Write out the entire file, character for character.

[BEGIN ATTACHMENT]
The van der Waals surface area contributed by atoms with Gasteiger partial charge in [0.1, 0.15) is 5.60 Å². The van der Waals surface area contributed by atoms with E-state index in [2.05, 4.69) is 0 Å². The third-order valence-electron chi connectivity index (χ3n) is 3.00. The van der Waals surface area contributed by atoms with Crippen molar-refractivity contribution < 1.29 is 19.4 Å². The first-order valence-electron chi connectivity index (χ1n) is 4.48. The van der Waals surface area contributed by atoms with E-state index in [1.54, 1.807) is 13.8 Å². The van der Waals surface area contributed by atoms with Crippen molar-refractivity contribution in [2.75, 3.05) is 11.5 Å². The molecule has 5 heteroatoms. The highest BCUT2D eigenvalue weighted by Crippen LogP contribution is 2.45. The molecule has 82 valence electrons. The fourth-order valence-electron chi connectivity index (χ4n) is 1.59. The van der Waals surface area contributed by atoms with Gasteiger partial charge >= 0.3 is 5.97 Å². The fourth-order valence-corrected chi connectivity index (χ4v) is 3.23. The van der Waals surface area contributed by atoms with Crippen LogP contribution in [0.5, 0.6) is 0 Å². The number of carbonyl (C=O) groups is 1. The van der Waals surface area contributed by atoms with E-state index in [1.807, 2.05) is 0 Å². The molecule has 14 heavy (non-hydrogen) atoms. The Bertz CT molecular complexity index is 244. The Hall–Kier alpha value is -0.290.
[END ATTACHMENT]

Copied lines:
The van der Waals surface area contributed by atoms with Gasteiger partial charge in [0.1, 0.15) is 5.60 Å². The van der Waals surface area contributed by atoms with E-state index in [2.05, 4.69) is 0 Å². The third-order valence-electron chi connectivity index (χ3n) is 3.00. The van der Waals surface area contributed by atoms with Crippen molar-refractivity contribution < 1.29 is 19.4 Å². The first-order valence-electron chi connectivity index (χ1n) is 4.48. The van der Waals surface area contributed by atoms with E-state index in [1.54, 1.807) is 13.8 Å². The van der Waals surface area contributed by atoms with Crippen molar-refractivity contribution in [2.75, 3.05) is 11.5 Å². The molecule has 5 heteroatoms. The highest BCUT2D eigenvalue weighted by Crippen LogP contribution is 2.45. The molecule has 82 valence electrons. The fourth-order valence-electron chi connectivity index (χ4n) is 1.59. The van der Waals surface area contributed by atoms with Gasteiger partial charge >= 0.3 is 5.97 Å². The fourth-order valence-corrected chi connectivity index (χ4v) is 3.23. The van der Waals surface area contributed by atoms with Crippen LogP contribution in [0.5, 0.6) is 0 Å². The number of carbonyl (C=O) groups is 1. The van der Waals surface area contributed by atoms with E-state index in [1.807, 2.05) is 0 Å². The molecule has 14 heavy (non-hydrogen) atoms. The Bertz CT molecular complexity index is 244. The Hall–Kier alpha value is -0.290.